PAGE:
Egon: you consider the feeling of unity with and motivation to improve the material conditions of those who follow us to just be "discomfort with the nature of man and the campfire edges being dark?" Centuries upon centuries of people selectively breeding grass to be edible. People who couldn't read, slowly laying down the foundation for every advanced art we have, only grass could do it. Centuries upon centuries of staring into the night and creating animals to be our best friends. Others to be our foods. Nah, man. Life is scary. It does hurt. Which makes me think I see a common error when thinking about faiths(particularly somebody else's): do you think of faith as a shield? Something that blunts pain or protects against harm? Keeps bad things out? Because it definitely doesn't work that way at all. Everything still hits you. What faith might be(to maintain the warrior-tools analogy I don't really like) is a sword. It sharpens your edge. Increases your leverage. Your reach. Makes you capable of accomplishments you were not capable of otherwise. But no, it won't protect you or ablate the stings that come along.
 
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Can religions help Gen Z keep their jobs when AI takes over job market in next 5-10 years? If no, then why should we care?
 
Egon: you consider the feeling of unity with and motivation to improve the material conditions of those who follow us to just be "discomfort with the nature of man and the campfire edges being dark?"
Broadly speaking, I don't think humanity needs religion to experience feelings of unity and a motivation to improve the material conditions of those who follow us. But sure, I suppose some individual people might need religion for that, and provided they're not hurting anyone, I see no reason they shouldn't have it.

Centuries upon centuries of people selectively breeding grass to be edible. People who couldn't read, slowly laying down the foundation for every advanced art we have, only grass could do it. Centuries upon centuries of staring into the night and creating animals to be our best friends. Others to be our foods.
That's all science.

Nah, man. Life is scary. It does hurt. Which makes me think I see a common error when thinking about faiths(particularly somebody else's): do you think of faith as a shield? Something that blunts pain or protects against harm? Keeps bad things out? Because it definitely doesn't work that way at all. Everything still hits you. What faith might be(to maintain the warrior-tools analogy I don't really like) is a sword. It sharpens your edge. Increases your leverage. Your reach. Makes you capable of accomplishments you were not capable of otherwise. But no, it won't protect you or ablate the stings that come along.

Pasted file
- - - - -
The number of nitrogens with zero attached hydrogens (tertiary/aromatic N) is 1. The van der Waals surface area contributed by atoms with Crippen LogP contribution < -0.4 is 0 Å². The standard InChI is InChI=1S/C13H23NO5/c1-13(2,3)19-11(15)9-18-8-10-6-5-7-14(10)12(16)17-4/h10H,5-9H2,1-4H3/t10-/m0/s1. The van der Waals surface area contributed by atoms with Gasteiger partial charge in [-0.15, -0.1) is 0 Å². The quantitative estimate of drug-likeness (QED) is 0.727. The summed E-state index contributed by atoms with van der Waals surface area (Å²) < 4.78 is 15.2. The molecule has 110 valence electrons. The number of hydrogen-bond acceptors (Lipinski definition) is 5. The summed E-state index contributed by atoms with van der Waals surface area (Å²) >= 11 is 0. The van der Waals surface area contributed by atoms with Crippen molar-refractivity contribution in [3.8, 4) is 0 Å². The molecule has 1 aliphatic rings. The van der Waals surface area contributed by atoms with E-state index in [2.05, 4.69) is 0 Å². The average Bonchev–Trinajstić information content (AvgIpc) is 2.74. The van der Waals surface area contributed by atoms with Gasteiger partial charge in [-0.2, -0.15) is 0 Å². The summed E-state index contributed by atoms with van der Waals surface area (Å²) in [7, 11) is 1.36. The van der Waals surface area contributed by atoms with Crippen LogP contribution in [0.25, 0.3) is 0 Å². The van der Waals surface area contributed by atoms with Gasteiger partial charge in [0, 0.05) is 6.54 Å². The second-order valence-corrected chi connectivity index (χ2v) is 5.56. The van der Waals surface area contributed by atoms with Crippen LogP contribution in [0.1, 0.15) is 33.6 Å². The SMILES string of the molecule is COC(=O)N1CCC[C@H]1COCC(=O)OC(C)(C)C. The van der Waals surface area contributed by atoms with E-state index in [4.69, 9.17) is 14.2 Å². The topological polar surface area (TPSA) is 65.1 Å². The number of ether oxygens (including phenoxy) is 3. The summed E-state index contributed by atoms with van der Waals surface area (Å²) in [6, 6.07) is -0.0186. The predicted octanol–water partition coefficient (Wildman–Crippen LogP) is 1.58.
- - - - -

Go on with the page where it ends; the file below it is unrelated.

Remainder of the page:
Again, I don't think people as a species need religion for any of that, but if some individual people do, then sure, okay. As long as their religion isn't inflicting harm or forcing its beliefs on others, then I don't have a problem with them using religion for that.
 
That's all science.
Science is is. Religion also deals with ought. Science does not. This is a misattribution(about actions millenia before the theory it's being framed into). Lifetimes of effort chasing a goal for somebody is an ought before it's an is.
 
Science is also theory and predictions. Guesswork, trial and error. We can learn lessons from it just as we learn moral lessons from other places. Scientists strive for ought (admittedly, less than they should) as well as pursuing the is.

And no, we don't need religion to teach us moral lessons. That said, I don't find any fault in people who look to faith personally for strength. It's a part of who we are for the moment. Even if the end of organised religion (even in its current form) is inevitable, the culture has a long tail-end.
 
Lol, if it does 'end' it will be because some clever monkey renamed it and put his fat ass on top.

Doesn't mean it will be the same. Religions are different from each other now. The spiritually jaded nondenominational zillenials do seem less socially useful than thier morally active peers. Not necessarily to themselves though. So there is that. Practices of value can be lost.
 
Science is is. Religion also deals with ought. Science does not.